Tuesday, March 22, 2016

Planting Daylilies Inside for the 2016 Winter

2016 Daylily Seedling

This is one of the 97 pots of daylily seedlings residing
inside this year. There is an average of five plants per pot
 and 60 different cross combos. They are placed in a 
south-facing window which provides enough sunlight 
without the use of artificial lighting.

This number of pots is much less than in prior
years, however, germination was very good, even
though some of the seeds were of questionable

Crowding the seedlings in this manner does not
seem to harm them in any way. The roots come 
 apart easily enough when taking them apart 
for planting, and usually some of the
 potting soil adheres to the
 root systems when the soil is wet.   

These seedlings are 12 inches tall, as is most of the others.
I can't remember how many times during the winter
that I have trimmed the tops of these plants.  

The seedlings were planted in the third week of
September 2015, and have been growing quite well
during the winter. However, at first, they were not doing
so well. 
When the plants were about 3 inches tall, I
fertilized them with liquid fertilizer, yet they still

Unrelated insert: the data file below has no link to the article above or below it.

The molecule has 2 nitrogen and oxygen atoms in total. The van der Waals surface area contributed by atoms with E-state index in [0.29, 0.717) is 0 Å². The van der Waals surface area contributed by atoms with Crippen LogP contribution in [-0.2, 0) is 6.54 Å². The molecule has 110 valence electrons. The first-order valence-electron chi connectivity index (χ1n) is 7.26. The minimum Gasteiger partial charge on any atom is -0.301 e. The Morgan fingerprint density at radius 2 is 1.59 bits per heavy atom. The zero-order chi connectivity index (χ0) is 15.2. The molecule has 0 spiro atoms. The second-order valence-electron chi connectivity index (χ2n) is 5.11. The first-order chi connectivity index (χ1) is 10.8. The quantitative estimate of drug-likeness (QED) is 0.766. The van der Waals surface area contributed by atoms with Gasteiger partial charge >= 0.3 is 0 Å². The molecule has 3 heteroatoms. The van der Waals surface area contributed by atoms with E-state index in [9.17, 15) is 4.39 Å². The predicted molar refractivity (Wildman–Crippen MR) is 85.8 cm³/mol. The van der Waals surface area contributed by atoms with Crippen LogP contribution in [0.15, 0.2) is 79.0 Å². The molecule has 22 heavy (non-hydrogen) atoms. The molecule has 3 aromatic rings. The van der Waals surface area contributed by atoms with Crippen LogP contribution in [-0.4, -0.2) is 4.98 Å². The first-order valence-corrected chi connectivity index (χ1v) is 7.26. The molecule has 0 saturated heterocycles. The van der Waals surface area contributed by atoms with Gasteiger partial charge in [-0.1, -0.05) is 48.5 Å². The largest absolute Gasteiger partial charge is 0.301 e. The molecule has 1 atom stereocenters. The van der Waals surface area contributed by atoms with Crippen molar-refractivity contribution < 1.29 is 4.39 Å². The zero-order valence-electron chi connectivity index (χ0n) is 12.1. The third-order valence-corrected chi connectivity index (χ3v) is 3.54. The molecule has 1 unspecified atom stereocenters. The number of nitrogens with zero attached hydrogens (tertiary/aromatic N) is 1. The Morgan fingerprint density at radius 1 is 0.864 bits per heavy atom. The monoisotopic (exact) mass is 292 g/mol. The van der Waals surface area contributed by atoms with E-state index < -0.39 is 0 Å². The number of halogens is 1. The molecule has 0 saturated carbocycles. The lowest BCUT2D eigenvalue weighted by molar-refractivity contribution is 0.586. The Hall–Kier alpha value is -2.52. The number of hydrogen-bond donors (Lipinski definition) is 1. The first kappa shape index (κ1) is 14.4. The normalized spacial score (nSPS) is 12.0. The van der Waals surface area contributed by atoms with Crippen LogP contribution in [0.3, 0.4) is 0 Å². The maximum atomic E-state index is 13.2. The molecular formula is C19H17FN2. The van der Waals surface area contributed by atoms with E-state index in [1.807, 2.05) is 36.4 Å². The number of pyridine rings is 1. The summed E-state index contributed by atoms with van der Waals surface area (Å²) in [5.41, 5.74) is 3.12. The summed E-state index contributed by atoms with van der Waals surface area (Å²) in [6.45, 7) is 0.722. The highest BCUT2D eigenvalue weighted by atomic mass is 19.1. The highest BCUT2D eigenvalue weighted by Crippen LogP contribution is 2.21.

looked very pale green. Hubby suggested we use
some granular 10-10-10.

He added just a pinch of granules to each pot, being 
careful not to get any granules on the seedlings. In
a few days the results were amazing. The plants
have been fertilized twice this way during the entire
winter. As you can see in the photo above, they do not
require any further feeding.    

The yellow areas on the foliage are not a problem
with the plants. This is simply 
reflection of the incandescent lighting above. 
Also, I am quite pleased that the seedlings this
year sport arching foliage rather than the
foliage that sticks straight up like a pineapple.
I have tried to cross for arching foliage, and it
seems to have worked.   

Weather permitting, the plants will be transferred
outside to acclimate to full sun around mid April.
After two weeks of this timed process, the plants will 
be planted in the ground beds.

Once planted outside, the plants enjoy the
outside elements, and respond with rapid growth. 
Oh, there will be some runts in the bunch, but
mostly the seedlings do quite well.  


No comments:

Post a Comment